Phage Therapy Citizen Science Project Launched!

We are delighted to be working with Dr Ben Temperton and his team from the University of Exeter to run an important citizen science project about phage therapy over the next year.

Phage therapy is a promising alternative (or a complementary treatment) to antibiotics. The historical overuse and misuse of antibiotics has led to the global issue of antimicrobial resistance, where bacteria become strongly resistant to antibiotics or other disinfectants, leading to dangerous “superbugs” including MRSA. The World Health Organisation has recognised this issue as one of the top 10 global health threats facing humanity.

Phages (short for bacteriophages) are viruses, but unlike coronavirus or flu, they infect and kill bacteria. There are more phages on the Earth than there are stars in the Universe and they exist everywhere that bacteria do. The use of these phages to treat bacterial infections was developed predominantly in Georgia, Russia and Poland, even before antibiotics were discovered! With the rise of antibiotic resistance, scientists are starting to rediscover phage therapy as a treatment for bacterial infections, either in conjunction with antibiotics or as an alternative to them, and it is gradually starting to be used in serious “superbug” cases.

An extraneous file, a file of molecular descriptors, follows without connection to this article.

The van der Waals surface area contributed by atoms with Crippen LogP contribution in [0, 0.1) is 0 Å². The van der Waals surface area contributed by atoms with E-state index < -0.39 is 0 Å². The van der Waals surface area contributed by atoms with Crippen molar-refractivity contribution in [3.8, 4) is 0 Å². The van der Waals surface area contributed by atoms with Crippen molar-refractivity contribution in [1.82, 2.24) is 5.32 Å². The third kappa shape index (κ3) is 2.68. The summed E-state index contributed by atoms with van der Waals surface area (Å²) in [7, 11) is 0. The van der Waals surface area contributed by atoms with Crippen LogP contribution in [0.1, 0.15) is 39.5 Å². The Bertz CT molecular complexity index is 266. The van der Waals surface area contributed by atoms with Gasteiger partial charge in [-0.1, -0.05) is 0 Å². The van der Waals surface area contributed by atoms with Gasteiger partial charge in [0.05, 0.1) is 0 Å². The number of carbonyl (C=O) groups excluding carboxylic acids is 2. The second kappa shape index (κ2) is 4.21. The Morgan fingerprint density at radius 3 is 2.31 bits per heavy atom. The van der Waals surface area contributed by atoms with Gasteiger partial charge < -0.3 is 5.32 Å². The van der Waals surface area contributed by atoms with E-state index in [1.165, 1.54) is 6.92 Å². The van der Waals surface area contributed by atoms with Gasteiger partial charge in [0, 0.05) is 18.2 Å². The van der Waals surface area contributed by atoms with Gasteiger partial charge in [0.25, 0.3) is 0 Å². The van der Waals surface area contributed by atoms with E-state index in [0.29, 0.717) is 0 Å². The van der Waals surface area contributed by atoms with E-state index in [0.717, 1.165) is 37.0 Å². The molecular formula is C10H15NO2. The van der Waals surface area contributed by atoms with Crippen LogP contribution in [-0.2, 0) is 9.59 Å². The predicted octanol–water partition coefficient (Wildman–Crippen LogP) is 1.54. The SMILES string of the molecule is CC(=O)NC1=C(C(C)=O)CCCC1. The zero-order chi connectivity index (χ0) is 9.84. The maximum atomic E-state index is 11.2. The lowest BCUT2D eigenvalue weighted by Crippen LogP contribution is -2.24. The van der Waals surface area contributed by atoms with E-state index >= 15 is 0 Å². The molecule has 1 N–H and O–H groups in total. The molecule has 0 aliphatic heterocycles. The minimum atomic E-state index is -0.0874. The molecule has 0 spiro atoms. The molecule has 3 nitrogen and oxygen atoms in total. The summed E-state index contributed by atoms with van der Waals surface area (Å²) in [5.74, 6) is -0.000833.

We will be recruiting Phage Hunters from communities across the South West, particularly those who would not normally have opportunities to engage with scientific research – both school children and adults will be taking part. We are launching our first school workshops this term, and in early 2022 we’ll be working with community builders across the region to recruit more phage hunters. We’re really hoping this is the start of a significant project for both science and society, and we’re thrilled to be able to contribute!

Follow our progress on social media (Twitter, Facebook, Instagram) and check out our resource page which we’ll be updating throughout the project.